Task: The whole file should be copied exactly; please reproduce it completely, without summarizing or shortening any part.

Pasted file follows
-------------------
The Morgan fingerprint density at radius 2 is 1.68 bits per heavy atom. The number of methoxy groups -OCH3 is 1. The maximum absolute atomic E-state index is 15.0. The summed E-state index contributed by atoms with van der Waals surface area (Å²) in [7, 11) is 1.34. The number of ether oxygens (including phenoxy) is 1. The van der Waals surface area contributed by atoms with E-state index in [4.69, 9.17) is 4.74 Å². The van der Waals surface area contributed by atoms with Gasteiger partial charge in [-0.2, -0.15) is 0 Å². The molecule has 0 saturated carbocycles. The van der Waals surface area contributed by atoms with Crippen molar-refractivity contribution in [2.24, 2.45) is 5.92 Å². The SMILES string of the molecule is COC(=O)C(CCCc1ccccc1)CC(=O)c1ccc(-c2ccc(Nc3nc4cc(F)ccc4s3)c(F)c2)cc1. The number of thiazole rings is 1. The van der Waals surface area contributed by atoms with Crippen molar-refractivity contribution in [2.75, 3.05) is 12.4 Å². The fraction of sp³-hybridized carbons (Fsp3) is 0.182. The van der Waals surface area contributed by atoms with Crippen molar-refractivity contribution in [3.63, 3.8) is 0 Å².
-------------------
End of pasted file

The Morgan fingerprint density at radius 2 is 1.68 bits per heavy atom. The number of methoxy groups -OCH3 is 1. The maximum absolute atomic E-state index is 15.0. The summed E-state index contributed by atoms with van der Waals surface area (Å²) in [7, 11) is 1.34. The number of ether oxygens (including phenoxy) is 1. The van der Waals surface area contributed by atoms with E-state index in [4.69, 9.17) is 4.74 Å². The van der Waals surface area contributed by atoms with Gasteiger partial charge in [-0.2, -0.15) is 0 Å². The molecule has 0 saturated carbocycles. The van der Waals surface area contributed by atoms with Crippen molar-refractivity contribution in [2.24, 2.45) is 5.92 Å². The SMILES string of the molecule is COC(=O)C(CCCc1ccccc1)CC(=O)c1ccc(-c2ccc(Nc3nc4cc(F)ccc4s3)c(F)c2)cc1. The number of thiazole rings is 1. The van der Waals surface area contributed by atoms with Crippen molar-refractivity contribution in [2.75, 3.05) is 12.4 Å². The fraction of sp³-hybridized carbons (Fsp3) is 0.182. The van der Waals surface area contributed by atoms with Crippen molar-refractivity contribution in [3.63, 3.8) is 0 Å².